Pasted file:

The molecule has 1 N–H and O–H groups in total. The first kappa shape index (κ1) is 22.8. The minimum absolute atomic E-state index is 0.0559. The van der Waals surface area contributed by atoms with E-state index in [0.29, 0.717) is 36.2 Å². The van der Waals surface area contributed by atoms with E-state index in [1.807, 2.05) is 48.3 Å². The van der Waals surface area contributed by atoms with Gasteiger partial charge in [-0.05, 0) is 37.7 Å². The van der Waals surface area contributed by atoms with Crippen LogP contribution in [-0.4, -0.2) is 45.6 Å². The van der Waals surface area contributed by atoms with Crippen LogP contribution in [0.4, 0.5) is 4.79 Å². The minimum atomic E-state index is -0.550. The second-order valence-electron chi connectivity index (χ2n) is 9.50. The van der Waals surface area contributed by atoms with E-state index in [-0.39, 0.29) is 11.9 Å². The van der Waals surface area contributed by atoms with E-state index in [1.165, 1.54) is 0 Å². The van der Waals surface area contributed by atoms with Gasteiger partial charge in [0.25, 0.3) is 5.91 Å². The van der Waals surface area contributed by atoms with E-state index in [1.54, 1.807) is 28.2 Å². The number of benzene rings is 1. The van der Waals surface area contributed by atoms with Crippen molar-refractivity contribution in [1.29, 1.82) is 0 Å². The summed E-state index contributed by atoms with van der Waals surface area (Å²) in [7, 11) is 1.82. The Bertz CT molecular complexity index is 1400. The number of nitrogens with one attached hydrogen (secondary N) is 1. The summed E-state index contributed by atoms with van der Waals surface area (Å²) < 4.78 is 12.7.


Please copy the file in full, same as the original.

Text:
The molecule has 1 N–H and O–H groups in total. The first kappa shape index (κ1) is 22.8. The minimum absolute atomic E-state index is 0.0559. The van der Waals surface area contributed by atoms with E-state index in [0.29, 0.717) is 36.2 Å². The van der Waals surface area contributed by atoms with E-state index in [1.807, 2.05) is 48.3 Å². The van der Waals surface area contributed by atoms with Gasteiger partial charge in [-0.05, 0) is 37.7 Å². The van der Waals surface area contributed by atoms with Crippen LogP contribution in [-0.4, -0.2) is 45.6 Å². The van der Waals surface area contributed by atoms with Crippen LogP contribution in [0.4, 0.5) is 4.79 Å². The minimum atomic E-state index is -0.550. The second-order valence-electron chi connectivity index (χ2n) is 9.50. The van der Waals surface area contributed by atoms with E-state index in [-0.39, 0.29) is 11.9 Å². The van der Waals surface area contributed by atoms with E-state index in [1.165, 1.54) is 0 Å². The van der Waals surface area contributed by atoms with Gasteiger partial charge in [0.25, 0.3) is 5.91 Å². The van der Waals surface area contributed by atoms with E-state index in [1.54, 1.807) is 28.2 Å². The number of benzene rings is 1. The van der Waals surface area contributed by atoms with Crippen molar-refractivity contribution in [1.29, 1.82) is 0 Å². The summed E-state index contributed by atoms with van der Waals surface area (Å²) in [7, 11) is 1.82. The Bertz CT molecular complexity index is 1400. The number of nitrogens with one attached hydrogen (secondary N) is 1. The summed E-state index contributed by atoms with van der Waals surface area (Å²) < 4.78 is 12.7.